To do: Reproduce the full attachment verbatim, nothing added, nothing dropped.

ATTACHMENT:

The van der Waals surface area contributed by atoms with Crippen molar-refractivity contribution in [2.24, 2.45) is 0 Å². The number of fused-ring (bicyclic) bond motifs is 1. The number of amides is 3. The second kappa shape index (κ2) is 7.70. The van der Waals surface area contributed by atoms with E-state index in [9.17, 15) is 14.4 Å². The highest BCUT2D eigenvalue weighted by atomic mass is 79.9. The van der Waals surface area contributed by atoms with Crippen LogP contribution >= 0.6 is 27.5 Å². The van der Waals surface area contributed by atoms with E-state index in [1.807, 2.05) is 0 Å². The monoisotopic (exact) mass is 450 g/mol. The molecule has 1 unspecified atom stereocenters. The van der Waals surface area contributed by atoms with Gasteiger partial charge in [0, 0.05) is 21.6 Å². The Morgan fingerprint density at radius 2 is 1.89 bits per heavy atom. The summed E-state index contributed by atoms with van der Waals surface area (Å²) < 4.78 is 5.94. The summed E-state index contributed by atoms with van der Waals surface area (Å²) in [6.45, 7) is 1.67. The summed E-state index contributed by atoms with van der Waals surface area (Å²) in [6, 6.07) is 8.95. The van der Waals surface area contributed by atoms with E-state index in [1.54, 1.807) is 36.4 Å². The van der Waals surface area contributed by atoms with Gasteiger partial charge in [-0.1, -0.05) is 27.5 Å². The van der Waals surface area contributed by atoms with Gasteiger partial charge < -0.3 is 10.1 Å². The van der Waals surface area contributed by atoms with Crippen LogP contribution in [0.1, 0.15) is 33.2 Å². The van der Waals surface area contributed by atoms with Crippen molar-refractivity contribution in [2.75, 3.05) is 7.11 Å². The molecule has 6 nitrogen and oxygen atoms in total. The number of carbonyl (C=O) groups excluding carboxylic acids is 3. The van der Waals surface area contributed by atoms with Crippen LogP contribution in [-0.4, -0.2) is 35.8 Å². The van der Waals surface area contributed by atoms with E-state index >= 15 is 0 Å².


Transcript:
The van der Waals surface area contributed by atoms with Crippen molar-refractivity contribution in [2.24, 2.45) is 0 Å². The number of fused-ring (bicyclic) bond motifs is 1. The number of amides is 3. The second kappa shape index (κ2) is 7.70. The van der Waals surface area contributed by atoms with E-state index in [9.17, 15) is 14.4 Å². The highest BCUT2D eigenvalue weighted by atomic mass is 79.9. The van der Waals surface area contributed by atoms with Crippen LogP contribution >= 0.6 is 27.5 Å². The van der Waals surface area contributed by atoms with E-state index in [1.807, 2.05) is 0 Å². The monoisotopic (exact) mass is 450 g/mol. The molecule has 1 unspecified atom stereocenters. The van der Waals surface area contributed by atoms with Gasteiger partial charge in [0, 0.05) is 21.6 Å². The Morgan fingerprint density at radius 2 is 1.89 bits per heavy atom. The summed E-state index contributed by atoms with van der Waals surface area (Å²) < 4.78 is 5.94. The summed E-state index contributed by atoms with van der Waals surface area (Å²) in [6.45, 7) is 1.67. The summed E-state index contributed by atoms with van der Waals surface area (Å²) in [6, 6.07) is 8.95. The van der Waals surface area contributed by atoms with E-state index in [1.54, 1.807) is 36.4 Å². The van der Waals surface area contributed by atoms with Gasteiger partial charge in [-0.1, -0.05) is 27.5 Å². The van der Waals surface area contributed by atoms with Gasteiger partial charge < -0.3 is 10.1 Å². The van der Waals surface area contributed by atoms with Crippen LogP contribution in [0.1, 0.15) is 33.2 Å². The van der Waals surface area contributed by atoms with Crippen molar-refractivity contribution in [2.75, 3.05) is 7.11 Å². The molecule has 6 nitrogen and oxygen atoms in total. The number of carbonyl (C=O) groups excluding carboxylic acids is 3. The van der Waals surface area contributed by atoms with Crippen LogP contribution in [-0.4, -0.2) is 35.8 Å². The van der Waals surface area contributed by atoms with E-state index >= 15 is 0 Å².